“Upon notice heretofore duly given, made, served and filed herein, and after a hearing in open court whereat McAllister and Johnson represented plaintiff, and Johnson and Curtright represented defendant and good cause appearing therefor: It is hereby ordered, adjudged and decreed, that the interlocutory decree heretofore made and entered herein on the 3rd day of March, 1939, in Book 84, at page 574, Records of the County Clerk's Office of the County of Sacramento, State of California, be, and the same is hereby vacated and set aside, and the defendant, Arthur R. Moran, is hereby granted leave to file a cross-complaint in the above entitled action.”
The view of petitioner in respect to the right of the court to set aside a void order is thus expressed by him: “It is to be conceded that an order wholly void upon its face and requiring only an inspection of the judgment roll to demonstrate its want of vitality, may be vacated and set aside by the court without notice. (People v. Greene, 74 Cal. 400, 16 P. 197 [5 Am.St.Rep. 448]). Thus, if the order vacating the interlocutory decree itself disclosed the lack of jurisdiction in the court to make it, or, if its invalidity appears from an inspection of the judgment roll, the court, in its exercise of its inherent power over its own judgment, could properly have set the order aside of its own motion.”
We will therefore proceed upon the premise that this question of law is uncontroverted.
At the outset, it appears that several references are made by petitioner to the “judgment roll”. An examination of the records and papers certified to this court does not disclose any judgment roll as that term is defined by law. The parties seem to proceed, however, upon the assumption that the notice of motion and the order vacating the judgment constitute the judgment roll, and we will adopt that view, without so deciding. “The effect of these well settled rules is that, unless the invalidity of a judgment is apparent from an inspection of the judgment roll, the court rendering it has no power, in the absence of application made within the time specified in section 473, Code of Civil Procedure, to make any order vacating or setting aside such judgment.” People v. Davis, 143 Cal. 673, 77 P. 651.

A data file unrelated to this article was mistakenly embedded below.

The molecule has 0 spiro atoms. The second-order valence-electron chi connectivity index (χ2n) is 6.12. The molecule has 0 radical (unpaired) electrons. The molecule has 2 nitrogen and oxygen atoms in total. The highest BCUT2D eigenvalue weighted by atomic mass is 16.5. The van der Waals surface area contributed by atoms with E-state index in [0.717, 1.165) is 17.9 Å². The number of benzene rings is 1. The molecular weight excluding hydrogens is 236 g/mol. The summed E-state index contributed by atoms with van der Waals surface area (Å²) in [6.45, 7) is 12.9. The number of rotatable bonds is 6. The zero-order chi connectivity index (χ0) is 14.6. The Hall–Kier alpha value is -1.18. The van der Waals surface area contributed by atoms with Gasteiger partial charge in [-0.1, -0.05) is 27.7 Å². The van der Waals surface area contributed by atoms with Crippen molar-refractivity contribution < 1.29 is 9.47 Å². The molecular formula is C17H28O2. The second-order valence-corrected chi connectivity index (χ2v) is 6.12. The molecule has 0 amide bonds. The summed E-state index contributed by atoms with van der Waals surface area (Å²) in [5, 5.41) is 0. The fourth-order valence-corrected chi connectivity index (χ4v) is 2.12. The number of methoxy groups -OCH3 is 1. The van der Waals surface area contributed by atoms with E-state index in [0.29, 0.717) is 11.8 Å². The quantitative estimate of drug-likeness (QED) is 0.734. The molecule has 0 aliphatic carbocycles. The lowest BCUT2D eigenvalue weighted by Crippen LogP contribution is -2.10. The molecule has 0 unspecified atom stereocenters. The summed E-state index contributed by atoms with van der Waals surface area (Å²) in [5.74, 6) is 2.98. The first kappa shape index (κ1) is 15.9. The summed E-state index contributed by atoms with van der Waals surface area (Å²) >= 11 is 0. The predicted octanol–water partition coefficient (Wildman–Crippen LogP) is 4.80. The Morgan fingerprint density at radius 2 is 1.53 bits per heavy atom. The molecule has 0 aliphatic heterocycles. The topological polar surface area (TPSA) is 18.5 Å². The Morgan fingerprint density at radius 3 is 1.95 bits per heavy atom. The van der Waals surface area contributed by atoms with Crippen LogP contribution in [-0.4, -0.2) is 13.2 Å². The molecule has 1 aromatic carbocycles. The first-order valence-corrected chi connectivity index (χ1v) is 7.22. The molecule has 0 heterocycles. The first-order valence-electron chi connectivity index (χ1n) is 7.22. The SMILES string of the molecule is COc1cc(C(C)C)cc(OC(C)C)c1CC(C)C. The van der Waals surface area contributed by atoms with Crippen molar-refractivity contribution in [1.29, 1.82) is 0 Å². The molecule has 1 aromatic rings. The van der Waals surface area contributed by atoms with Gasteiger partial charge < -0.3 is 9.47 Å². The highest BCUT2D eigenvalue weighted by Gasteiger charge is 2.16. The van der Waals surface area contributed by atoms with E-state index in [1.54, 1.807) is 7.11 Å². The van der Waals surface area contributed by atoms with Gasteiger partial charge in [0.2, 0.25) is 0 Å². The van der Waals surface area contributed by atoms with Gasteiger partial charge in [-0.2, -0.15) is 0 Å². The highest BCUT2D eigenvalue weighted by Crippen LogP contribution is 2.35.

As pointed out by respondent there are two statutory methods of setting aside and vacating a judgment. One is under the provisions of section 663 of the Code of Civil Procedure, and is based upon erroneous conclusions of law. As findings of fact and conclusions of law were waived in the instant case, the section does not apply. Furthermore, under said section the motion must be made within ten days from notice of entry of judgment. Here, the motion was made many months thereafter. The other method is under section 473 of the Code of Civil Procedure, which provides in part as follows: “The court may, upon such terms as may be just, relieve a party or his legal representative from a judgment, order, or other proceeding taken against him through his mistake, inadvertence, surprise or excusable neglect. Application for such relief must be accompanied by a copy of the answer or other pleading proposed to be filed therein, otherwise the application shall not be granted, and must be made within a reasonable time, in no case exceeding six months, after such judgment, order or proceeding was taken.”
The notice of motion reads as follows:
“To the plaintiff above named and to McAllister & Johnson, attorneys for plaintiff:
“You and each of you will please take notice that on Monday, the 17th day of July, 1939, at the hour of 10:00 o'clock in the forenoon of said day, or as soon thereafter as counsel can be heard, the defendant will move the above entitled court, before Hon. Peter J. Shields, judge of department 2 thereof, at the courtroom of department 2 of said court in the Sacramento County Courthouse, in the City of Sacramento, County of Sacramento, State of California, for an order of said court vacating and setting aside the interlocutory decree of divorce heretofore made and entered herein, and reopening said cause, and granting to defendant leave to file herein a cross-complaint, and granting to defendant leave to offer evidence in support of said proposed cross-complaint.
“Said motion will be made upon the ground that said filing herein of said cross-complaint and the taking of said evidence thereon are necessary to a complete determination of the rights of the parties to this cause, and are necessary to prevent a mistrial thereof and miscarriage of justice therein.